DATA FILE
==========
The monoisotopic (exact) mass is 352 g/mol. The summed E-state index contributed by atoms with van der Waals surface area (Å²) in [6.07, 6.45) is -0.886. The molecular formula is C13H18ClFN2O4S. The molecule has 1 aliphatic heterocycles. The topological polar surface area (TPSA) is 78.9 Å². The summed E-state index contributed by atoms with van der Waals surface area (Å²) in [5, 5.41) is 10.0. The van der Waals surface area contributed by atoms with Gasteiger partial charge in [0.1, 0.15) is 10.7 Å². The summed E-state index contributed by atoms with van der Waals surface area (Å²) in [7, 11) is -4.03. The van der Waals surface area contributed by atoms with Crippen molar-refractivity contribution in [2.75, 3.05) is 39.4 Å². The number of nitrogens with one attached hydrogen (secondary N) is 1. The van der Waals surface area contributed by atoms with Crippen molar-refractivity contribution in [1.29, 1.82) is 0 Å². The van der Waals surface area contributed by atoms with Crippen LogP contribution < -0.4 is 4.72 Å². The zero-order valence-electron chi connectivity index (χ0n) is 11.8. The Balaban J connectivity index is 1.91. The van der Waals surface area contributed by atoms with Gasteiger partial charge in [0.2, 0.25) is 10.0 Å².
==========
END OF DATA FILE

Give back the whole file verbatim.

The monoisotopic (exact) mass is 352 g/mol. The summed E-state index contributed by atoms with van der Waals surface area (Å²) in [6.07, 6.45) is -0.886. The molecular formula is C13H18ClFN2O4S. The molecule has 1 aliphatic heterocycles. The topological polar surface area (TPSA) is 78.9 Å². The summed E-state index contributed by atoms with van der Waals surface area (Å²) in [5, 5.41) is 10.0. The van der Waals surface area contributed by atoms with Gasteiger partial charge in [0.1, 0.15) is 10.7 Å². The summed E-state index contributed by atoms with van der Waals surface area (Å²) in [7, 11) is -4.03. The van der Waals surface area contributed by atoms with Crippen molar-refractivity contribution in [2.75, 3.05) is 39.4 Å². The number of nitrogens with one attached hydrogen (secondary N) is 1. The van der Waals surface area contributed by atoms with Crippen molar-refractivity contribution in [1.29, 1.82) is 0 Å². The van der Waals surface area contributed by atoms with Crippen LogP contribution < -0.4 is 4.72 Å². The zero-order valence-electron chi connectivity index (χ0n) is 11.8. The Balaban J connectivity index is 1.91. The van der Waals surface area contributed by atoms with Gasteiger partial charge in [0.2, 0.25) is 10.0 Å².